When organizations introduce new policies, expand the range of services offered, and recruit or train staff for new roles, employees may experience stress and uncertainty (1,2). Because of increased stress and uncertainty, employees often react negatively to organizational change efforts (3,4). Organizational changes can lead to adverse changes in employee perceptions of the organizational environment and job satisfaction (5).
The Veterans Health Administration (VHA) of the U.S. Department of Veterans Affairs (VA) underwent significant changes starting in 2004 to augment mental health resources while increasing direction and accountability for their use. The emphasis was partially due to the increase since 2003 in the number of patients seeking treatment upon discharge from overseas military service operations. Compared with civilians, returning veterans are diagnosed at higher rates of major depression, posttraumatic stress disorder, and traumatic brain injury (6). VHA expanded treatment programs for these and other conditions. In 2004, VHA introduced the Comprehensive Mental Health Strategic Plan, which required greater integration and coordination of mental health services into overall health care (7). Key recommendations included improving equity of access to care, developing and implementing a full continuum of recovery-oriented services, increasing substance abuse treatment services, and addressing long-term care needs (8).
In subsequent years, additional funds were devoted to the strategic plan beyond the historical funding amount (9). In 2008, VA introduced an update to the Uniform Mental Health Services Handbook, offering more than 200 initiatives and 400 mental health services. A key component was greater focus and initiative for primary care and mental health integration based on collaborative care models (10). Subsequently, more programs, such as suicide prevention and readjustment counseling, were created for returning veterans with mental health issues. Expectations for implementation of the strategic plan evolved at a rapid pace and required substantial changes in resource allocations and decision making. Facilities experienced budgetary challenges in responding quickly to the changes (11). An evaluation of the changes noted difficulties in fully assessing the extent of progress made in implementing changes and in precisely tracking the effect of any one change (12).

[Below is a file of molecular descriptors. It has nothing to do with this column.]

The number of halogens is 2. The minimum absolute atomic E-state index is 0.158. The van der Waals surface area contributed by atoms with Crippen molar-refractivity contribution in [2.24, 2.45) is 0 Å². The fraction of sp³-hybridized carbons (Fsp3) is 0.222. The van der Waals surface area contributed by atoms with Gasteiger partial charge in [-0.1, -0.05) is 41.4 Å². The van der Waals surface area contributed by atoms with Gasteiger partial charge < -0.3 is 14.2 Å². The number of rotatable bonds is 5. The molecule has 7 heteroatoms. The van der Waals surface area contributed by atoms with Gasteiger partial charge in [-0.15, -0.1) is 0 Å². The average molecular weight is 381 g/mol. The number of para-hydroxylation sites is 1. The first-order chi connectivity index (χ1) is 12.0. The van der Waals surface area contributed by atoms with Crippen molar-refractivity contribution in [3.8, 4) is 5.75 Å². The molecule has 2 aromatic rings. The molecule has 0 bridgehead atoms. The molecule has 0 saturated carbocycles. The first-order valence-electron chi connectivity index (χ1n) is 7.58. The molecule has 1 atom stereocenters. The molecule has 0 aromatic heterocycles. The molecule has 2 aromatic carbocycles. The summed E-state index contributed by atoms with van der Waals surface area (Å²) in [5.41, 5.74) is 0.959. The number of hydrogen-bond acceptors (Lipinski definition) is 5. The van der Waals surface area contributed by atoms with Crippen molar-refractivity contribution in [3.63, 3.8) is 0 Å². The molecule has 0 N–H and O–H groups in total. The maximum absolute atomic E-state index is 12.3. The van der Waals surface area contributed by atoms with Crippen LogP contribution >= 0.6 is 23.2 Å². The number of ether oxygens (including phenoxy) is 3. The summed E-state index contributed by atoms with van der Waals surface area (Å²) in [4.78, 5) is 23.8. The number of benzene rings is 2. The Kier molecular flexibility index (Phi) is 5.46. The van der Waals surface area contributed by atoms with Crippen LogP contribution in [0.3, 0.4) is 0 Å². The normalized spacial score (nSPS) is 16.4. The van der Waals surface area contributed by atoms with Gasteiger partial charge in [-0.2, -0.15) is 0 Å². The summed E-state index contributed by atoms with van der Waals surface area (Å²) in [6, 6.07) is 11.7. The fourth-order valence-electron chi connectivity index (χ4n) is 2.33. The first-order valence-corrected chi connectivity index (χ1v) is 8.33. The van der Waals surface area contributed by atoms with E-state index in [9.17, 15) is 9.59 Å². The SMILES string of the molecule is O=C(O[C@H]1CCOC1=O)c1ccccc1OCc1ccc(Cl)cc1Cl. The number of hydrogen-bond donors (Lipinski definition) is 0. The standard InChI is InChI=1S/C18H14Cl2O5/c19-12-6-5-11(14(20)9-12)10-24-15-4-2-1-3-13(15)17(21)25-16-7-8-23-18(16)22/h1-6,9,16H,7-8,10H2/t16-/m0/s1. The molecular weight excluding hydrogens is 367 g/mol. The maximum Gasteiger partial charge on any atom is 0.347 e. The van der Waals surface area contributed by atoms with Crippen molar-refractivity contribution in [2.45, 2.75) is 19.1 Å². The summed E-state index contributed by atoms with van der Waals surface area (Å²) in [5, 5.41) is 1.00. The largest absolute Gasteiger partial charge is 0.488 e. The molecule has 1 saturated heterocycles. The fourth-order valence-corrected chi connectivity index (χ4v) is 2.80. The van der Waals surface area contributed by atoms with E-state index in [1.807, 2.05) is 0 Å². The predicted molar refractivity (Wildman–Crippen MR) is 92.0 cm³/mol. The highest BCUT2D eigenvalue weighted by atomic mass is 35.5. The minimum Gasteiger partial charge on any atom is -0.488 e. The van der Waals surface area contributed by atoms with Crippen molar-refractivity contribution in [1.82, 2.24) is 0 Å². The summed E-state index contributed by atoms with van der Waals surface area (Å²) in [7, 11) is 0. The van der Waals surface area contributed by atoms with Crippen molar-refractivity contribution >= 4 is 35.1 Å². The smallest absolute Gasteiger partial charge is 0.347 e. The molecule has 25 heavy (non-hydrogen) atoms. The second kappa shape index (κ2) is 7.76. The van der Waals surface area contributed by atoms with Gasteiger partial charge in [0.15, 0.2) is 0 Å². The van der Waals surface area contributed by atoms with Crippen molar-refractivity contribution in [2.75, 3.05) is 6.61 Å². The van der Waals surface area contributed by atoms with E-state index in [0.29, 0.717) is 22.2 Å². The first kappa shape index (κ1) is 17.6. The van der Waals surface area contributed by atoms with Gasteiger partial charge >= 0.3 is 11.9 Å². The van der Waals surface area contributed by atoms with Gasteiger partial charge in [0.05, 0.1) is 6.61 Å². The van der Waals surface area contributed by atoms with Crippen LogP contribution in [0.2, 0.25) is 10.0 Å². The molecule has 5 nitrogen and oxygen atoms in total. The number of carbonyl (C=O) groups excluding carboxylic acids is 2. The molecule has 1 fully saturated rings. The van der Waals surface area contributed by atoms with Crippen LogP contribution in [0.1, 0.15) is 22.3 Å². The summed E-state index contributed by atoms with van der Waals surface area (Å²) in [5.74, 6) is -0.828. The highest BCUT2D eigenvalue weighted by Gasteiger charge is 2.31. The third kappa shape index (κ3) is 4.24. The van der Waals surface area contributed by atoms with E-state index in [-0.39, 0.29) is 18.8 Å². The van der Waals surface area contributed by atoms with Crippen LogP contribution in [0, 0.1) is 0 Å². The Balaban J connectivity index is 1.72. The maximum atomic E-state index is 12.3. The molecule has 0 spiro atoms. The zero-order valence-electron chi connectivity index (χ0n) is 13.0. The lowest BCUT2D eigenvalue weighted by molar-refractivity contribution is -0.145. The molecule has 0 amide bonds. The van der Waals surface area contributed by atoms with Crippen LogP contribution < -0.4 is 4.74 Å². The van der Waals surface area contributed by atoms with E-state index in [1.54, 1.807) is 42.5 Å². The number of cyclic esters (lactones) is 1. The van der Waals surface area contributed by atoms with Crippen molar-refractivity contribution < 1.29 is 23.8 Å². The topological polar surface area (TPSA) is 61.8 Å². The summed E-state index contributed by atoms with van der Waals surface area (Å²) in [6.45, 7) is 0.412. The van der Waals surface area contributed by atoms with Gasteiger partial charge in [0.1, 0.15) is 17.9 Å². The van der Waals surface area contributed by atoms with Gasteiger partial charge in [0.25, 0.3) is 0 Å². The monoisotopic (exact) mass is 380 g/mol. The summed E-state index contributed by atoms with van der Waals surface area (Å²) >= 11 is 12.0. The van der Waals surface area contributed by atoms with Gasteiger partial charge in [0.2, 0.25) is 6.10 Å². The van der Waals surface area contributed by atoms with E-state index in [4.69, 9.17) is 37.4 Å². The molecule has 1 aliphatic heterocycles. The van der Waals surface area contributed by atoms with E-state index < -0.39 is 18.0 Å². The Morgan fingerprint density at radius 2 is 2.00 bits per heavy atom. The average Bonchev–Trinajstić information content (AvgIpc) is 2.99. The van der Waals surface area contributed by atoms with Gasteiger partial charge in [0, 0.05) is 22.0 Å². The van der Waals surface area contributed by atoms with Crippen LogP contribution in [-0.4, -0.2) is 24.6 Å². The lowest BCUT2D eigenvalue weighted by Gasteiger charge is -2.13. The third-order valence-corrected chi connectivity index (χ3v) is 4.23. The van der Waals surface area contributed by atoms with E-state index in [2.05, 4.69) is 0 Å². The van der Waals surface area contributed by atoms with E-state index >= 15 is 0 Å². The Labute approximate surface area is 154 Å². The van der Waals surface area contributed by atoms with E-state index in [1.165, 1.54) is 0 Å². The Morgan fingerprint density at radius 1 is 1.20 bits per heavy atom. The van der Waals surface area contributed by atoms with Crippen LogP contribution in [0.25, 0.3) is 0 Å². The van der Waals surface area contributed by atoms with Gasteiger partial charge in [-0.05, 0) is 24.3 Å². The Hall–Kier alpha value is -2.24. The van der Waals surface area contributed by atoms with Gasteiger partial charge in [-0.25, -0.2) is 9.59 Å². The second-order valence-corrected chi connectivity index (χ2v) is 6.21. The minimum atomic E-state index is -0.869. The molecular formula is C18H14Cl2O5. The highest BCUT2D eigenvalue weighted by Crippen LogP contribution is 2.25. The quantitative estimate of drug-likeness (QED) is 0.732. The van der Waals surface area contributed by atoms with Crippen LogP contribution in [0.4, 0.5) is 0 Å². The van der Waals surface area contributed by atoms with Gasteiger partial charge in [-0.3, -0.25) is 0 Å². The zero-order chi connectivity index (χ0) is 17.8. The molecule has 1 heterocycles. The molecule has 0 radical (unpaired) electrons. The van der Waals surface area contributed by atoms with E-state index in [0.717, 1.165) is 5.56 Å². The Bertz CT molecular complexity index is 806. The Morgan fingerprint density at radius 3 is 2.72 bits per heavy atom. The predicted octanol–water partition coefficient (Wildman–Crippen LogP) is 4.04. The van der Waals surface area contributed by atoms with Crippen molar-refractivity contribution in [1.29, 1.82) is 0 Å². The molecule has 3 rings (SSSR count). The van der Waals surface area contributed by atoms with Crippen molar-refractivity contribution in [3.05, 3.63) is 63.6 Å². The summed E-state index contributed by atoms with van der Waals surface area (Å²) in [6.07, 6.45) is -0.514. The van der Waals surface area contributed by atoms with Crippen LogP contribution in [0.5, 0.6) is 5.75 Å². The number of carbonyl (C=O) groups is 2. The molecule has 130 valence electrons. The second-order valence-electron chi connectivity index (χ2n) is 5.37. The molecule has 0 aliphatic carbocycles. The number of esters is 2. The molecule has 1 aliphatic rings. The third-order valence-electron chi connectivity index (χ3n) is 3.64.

Because the strategic reforms occurred quickly, psychiatrists could be expected to be directly affected. They experienced new reporting relationships, reassignment to new or different clinical units, more complex work-required contacts, and increased productivity and reporting requirements. Changes in work roles and responsibilities like these have been associated with greater stress, dissatisfaction, and turnover among non–mental health staff (13,14). Moreover, individual reactions to organizational change and the specific targets of the change can have complex effects on attitudes and behaviors (15,16). Changes may enhance or inhibit employee attitudes, job satisfaction, and burnout (17,18). Employees may be more satisfied when change offers the opportunity to learn new skills and work methods (19). Poor change management and stress from the change process itself, however, can lead to less employee trust in the organization and management, lower job satisfaction, and higher resignation rates (20,21). In addition, incomplete implementation of program elements may be seen as unfulfilled promises, protracted change processes, or both, further compromising levels of trust.
On the basis of research surrounding organizational change and its influence on employees, we hypothesized that work satisfaction and workplace perceptions of psychiatrists would significantly decrease over time as complex and varied changes were implemented. We examined how workplace perceptions and satisfaction changed since the strategic plan was introduced in 2004. To our knowledge, this is one of the largest psychiatrist samples used over time within a single health care organization.
This was a cross-sectional study with data collected from 139 VHA medical centers from 2004 to 2010, with the exception of 2005. We obtained data on work environment and satisfaction from the annual All Employee Survey (AES), which is a census survey of eligible full-time employees (N>212,000 in 2004 and N>254,000 in 2010 for VHA).
VHA administered the AES in the spring of 2004 and annually starting in 2006. The AES contains sections designed to assess perceptions at three levels: individual, work group, and organization. We focused on individual and work group perceptions. The same survey questions were included each year of the survey. Respondents were not directly compensated for participation, but some facilities provided incentives based on response rates at the work group or facility level. Surveys were completed via one of three modalities: Internet, interactive voice response by telephone, or paper and pencil. More than 90% of respondents used the Internet-based survey. We identified psychiatrists on the basis of self-identified occupation responses. Survey responses were anonymous; thus, respondents were not linked between successive survey administrations.
Individual satisfaction and job characteristics.